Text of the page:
Decisions in Washington are not subject to political pressures.
So said Stephen Allred, the former Idaho Department of Environmental Quality director tapped by Department of Interior Secretary Dirk Kempthorne to head up the Land, Minerals and Management Bureau.
"I've been totally surprised by the lack of political impacts that people have on department operations," Allred told a crowd of politicians and business and environmental leaders at the Idaho Environmental Forum on Sept. 10. "Now that doesn't mean they don't try, let me tell you."
Earlier that same day, the Interior Department's inspector general released three investigation reports that describe a wide-ranging ethics scandal within the department's Minerals Management Service, now under Allred's direct supervision. The investigation found blatant political favors, self-enrichment, rampant drug use and sexual misconduct. The reports suggest a "culture of ethical failure" within the agency and describe a party atmosphere between government workers and the large oil and gas companies they regulate.
The Minerals Management Service is the agency tasked with collecting $10 billion in royalties, mostly for oil and gas extraction.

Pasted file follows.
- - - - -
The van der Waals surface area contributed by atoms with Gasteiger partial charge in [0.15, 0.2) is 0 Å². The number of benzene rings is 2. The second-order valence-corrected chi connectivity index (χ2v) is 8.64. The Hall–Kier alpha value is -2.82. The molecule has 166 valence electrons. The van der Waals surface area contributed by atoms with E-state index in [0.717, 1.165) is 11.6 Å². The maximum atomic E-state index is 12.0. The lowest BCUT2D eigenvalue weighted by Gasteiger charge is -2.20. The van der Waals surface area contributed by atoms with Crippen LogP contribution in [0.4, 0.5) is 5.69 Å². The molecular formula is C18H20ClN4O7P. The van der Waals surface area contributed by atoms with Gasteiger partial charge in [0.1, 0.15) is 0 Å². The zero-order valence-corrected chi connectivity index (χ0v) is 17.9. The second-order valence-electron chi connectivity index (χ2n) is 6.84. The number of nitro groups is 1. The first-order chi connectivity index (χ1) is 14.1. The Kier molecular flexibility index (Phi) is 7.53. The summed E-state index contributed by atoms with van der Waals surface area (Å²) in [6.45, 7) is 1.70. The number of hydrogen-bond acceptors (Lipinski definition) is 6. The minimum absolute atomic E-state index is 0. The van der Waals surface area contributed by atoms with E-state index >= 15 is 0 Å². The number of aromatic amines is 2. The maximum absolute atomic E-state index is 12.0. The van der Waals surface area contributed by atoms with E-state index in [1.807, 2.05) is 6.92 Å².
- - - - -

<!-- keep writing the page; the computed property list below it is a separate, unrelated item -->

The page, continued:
The allegations predate Allred's and Kempthorne's tenure at the agency, and Allred told BW after his Boise talk that the agency itself initiated the investigations.
"Mineral Management Services found or suspected it, asked them to investigate and now the reports are coming out," Allred said. "What frustrates me is that it took almost two years to get this out."
Allred said that the people implicated in the scandal were isolated as soon as allegations were made, and that he leaned on the Inspector General for the past six to eight months to release the report so that the Mineral Service could address the allegations.
Kempthorne also expressed outrage.
But the participants in the forum—Allred, Kempthorne attorney Michael Bogert and Bureau of Land Management director Jim Caswell—failed to mention the scandal during the luncheon, and no one in the crowd asked about the breaking story.
Instead, the three former Idahoans who are now highly ranked under Kempthorne's waning federal posting, regaled the crowd with tales from D.C., defended the Bush administration's scant environmental record and talked about how hard they work.
"These are powerful positions," Allred told the nonpartisan forum. "You can say something and you can shake the markets."
All three agreed their jobs will end come January when a new administration comes to Washington.
Allred met with President George Bush the day before his Boise appearance. He said Bush asked the oil and gas officials present: "What are we doing to make sure we're not impacting wildlife?"
Bogert said Bush has not gotten enough credit for expanding wetlands, boosting National Parks and ... a bird initiative.